Research consistently finds that there is a large gap between what employees want and what schools teach. As a result, the U.S. Department of Labor ended up commissioning one of the great government education reports of the '90s, predicting dire consequences if schools did not start preparing students for a dynamic workplace.
This year's Summit Series, a conference that convened young industry thought-leaders with influential members of government, dedicated a significant portion of its 3 days to discussing how businesses could help close the gap. Below are three practical suggestions from the conference.
Use Existing Platforms
There already exists an established pathway for industry-school partnerships. Marie Groark, Senior Public Policy Officer at the Gates Foundation, was fond of the Cristo Rey network of private schools. At Cristo Rey, "every student works at a professional setting" in addition to college preparatory coursework.
Jim Shelton, Deputy Assistant Secretary of the Department of Education, tells Fast Company that these so-called "career academies" are an excellent way for interested firms to get involved. To find one in your area, Sheldon recommends doing a simple Google search for something like "youth entrepreneurship in [your area]." Many schools and parent groups are actively looking for internship opportunities.
Finally, businesses may want to check out National Lab Day, the White House supported, Craigslist-like platform for teachers to post industry partnership needs. Businesses can peruse classrooms with needs that match theirs and offer resources.
Start a Program
For those who want to create their own unique project and are looking for the best starting point, Wendy Kopp, founder of Teach for America, recommends a two-step process. First, she says, "go visit very high performing schools in an under resourced community." Each school system will have its own idiosyncrasies that can make or break a new education initiative. While there, canvass teachers: don't just pitch your idea; listen to what they need. "You sort of want the help you need, not the help that other people think you need," she says.
The second step is finding a "very committed, very driven principal who's on a mission to turn around a failing school and offer help." Kopp thinks that charter schools may be the most receptive to businesses. For those who want to tackle more than one school, Shelton recommends working at the district level. Specifically, the chief of staff to the superintendent of schools will likely be familiar with all the details of local resources.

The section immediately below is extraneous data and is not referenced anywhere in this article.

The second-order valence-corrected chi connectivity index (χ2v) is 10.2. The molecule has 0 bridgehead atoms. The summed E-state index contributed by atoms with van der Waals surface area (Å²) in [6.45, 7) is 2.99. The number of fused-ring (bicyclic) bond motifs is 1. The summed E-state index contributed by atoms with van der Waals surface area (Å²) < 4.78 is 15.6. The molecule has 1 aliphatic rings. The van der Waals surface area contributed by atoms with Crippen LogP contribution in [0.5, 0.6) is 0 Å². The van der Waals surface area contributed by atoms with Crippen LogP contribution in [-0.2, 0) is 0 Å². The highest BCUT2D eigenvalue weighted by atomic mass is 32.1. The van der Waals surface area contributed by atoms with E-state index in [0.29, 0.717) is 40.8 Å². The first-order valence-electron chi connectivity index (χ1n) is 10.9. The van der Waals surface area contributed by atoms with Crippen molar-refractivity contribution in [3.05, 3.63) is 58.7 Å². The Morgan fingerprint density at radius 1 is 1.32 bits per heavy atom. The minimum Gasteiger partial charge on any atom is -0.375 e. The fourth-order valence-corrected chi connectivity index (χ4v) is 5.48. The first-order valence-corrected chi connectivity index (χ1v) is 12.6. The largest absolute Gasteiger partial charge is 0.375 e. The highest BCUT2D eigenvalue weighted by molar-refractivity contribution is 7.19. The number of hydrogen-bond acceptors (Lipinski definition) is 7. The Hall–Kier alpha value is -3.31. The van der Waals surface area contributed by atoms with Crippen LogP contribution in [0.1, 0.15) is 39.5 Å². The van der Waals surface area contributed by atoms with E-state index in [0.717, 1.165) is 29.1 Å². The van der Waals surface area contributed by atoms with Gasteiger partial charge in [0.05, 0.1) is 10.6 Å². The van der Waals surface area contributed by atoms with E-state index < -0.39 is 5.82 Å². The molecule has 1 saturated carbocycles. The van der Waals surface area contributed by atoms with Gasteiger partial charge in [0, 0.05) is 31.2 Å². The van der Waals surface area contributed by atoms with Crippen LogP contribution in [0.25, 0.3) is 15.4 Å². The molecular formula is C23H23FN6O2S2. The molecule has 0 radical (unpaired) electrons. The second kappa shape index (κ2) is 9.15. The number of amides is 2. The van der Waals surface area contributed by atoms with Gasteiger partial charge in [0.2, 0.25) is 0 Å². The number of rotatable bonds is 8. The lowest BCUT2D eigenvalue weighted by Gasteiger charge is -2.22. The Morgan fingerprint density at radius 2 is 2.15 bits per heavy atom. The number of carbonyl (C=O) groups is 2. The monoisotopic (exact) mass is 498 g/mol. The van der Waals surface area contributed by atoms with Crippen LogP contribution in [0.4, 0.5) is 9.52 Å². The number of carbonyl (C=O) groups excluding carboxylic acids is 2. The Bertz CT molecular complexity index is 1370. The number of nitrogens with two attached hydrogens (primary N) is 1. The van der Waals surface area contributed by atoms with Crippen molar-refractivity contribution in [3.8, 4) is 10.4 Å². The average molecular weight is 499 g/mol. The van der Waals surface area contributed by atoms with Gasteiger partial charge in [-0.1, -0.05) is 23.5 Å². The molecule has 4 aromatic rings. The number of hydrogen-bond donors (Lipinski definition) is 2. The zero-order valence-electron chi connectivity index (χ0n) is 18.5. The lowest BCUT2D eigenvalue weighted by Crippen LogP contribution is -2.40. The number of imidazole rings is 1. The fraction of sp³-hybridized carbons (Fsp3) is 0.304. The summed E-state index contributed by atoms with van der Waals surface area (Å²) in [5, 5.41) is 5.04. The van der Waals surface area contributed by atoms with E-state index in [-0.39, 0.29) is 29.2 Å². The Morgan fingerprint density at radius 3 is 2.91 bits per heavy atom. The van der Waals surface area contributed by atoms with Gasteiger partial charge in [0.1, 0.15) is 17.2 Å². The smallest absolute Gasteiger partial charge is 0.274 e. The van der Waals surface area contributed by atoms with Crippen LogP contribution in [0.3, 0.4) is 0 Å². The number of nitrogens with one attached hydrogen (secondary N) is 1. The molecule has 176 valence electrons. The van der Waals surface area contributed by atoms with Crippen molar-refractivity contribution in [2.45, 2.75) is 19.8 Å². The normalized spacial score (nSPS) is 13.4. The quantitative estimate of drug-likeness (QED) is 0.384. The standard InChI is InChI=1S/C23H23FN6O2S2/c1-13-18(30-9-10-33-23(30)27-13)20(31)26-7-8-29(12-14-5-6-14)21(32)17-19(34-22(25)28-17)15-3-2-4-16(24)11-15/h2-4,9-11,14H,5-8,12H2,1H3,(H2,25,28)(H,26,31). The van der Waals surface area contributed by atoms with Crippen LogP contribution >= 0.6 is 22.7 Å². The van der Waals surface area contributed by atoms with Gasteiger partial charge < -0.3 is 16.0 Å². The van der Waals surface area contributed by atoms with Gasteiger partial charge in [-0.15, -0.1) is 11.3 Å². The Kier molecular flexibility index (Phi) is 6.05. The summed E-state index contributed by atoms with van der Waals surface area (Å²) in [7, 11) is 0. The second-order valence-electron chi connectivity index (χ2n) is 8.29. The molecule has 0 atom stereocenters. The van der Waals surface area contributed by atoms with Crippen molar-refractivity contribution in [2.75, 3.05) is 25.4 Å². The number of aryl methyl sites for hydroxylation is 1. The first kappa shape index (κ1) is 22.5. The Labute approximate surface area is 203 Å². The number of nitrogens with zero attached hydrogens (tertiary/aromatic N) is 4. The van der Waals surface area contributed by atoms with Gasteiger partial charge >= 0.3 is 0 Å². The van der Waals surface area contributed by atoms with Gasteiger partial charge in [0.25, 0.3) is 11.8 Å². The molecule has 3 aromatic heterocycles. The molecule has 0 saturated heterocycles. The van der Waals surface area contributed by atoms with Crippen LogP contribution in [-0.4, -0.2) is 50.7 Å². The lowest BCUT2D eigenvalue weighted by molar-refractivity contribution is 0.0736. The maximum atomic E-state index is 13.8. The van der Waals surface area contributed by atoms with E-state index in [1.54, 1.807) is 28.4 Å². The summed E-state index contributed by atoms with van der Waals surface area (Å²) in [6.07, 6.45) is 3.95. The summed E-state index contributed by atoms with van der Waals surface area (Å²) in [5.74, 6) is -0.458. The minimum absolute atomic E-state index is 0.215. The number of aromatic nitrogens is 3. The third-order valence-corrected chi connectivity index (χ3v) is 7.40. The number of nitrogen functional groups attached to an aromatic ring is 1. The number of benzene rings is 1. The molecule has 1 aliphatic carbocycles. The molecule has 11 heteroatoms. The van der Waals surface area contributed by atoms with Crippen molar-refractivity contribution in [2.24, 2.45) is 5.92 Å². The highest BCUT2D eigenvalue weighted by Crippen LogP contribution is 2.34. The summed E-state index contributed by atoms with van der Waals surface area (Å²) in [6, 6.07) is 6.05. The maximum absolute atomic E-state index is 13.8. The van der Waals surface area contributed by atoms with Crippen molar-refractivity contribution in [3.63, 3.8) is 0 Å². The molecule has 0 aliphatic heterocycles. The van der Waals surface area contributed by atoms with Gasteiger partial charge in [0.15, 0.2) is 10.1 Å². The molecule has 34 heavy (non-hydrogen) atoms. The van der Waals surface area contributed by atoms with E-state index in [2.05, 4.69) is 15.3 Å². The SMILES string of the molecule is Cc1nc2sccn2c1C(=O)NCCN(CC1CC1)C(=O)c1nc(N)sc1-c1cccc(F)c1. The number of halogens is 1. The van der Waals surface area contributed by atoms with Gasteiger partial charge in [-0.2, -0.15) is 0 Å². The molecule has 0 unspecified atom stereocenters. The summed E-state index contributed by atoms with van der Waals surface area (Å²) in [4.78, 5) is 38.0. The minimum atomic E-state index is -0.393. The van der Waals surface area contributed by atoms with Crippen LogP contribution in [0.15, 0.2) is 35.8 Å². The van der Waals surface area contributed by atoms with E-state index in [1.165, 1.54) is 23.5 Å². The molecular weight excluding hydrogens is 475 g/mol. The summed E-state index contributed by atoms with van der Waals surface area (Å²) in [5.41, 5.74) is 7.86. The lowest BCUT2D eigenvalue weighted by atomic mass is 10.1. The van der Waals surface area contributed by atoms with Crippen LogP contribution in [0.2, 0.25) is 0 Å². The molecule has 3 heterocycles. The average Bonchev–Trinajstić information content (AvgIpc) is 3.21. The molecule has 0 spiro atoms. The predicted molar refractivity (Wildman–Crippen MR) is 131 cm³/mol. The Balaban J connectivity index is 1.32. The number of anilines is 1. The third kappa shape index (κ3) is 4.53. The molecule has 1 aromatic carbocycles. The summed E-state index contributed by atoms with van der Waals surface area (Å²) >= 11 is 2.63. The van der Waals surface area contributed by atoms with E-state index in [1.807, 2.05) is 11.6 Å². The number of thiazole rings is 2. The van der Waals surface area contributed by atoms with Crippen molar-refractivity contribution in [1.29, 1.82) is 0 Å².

Offer Help Through Your Business
Kopp was optimistic that businesses could provide value to underperforming schools since "the same thing it takes to run successful businesses is the same thing it takes to run successful schools and school systems." She thinks that businesses should ask schools, "What's the human capital strategy here? How do you all go about recruiting and developing and retaining your people over time?" Kopp did not have any specific model in mind for businesses that offered managerial expertise, but this seems most appropriate for a charter school: public schools have strict organizational rules and are often subject to constraining government policies. Charter schools, however, can often be more flexible.
In addition to managerial advice, an easier starting point might be internships, after school tutoring, or a simple field trip through the office.
It was made clear at Summit Series that White House staff (and former staff) wanted help from the business community. Shelton maintained that education is the responsibility of every citizen because "It either costs you every day, or it helps you every day." David Rubenstein, co-founder of the Carlyle group and former Carter advisor, echoed Sheldon, saying that "businesses have an obligation to help universities or other k-12" schools. With so many needy schools throughout the country, it seems there is ample room for partnership.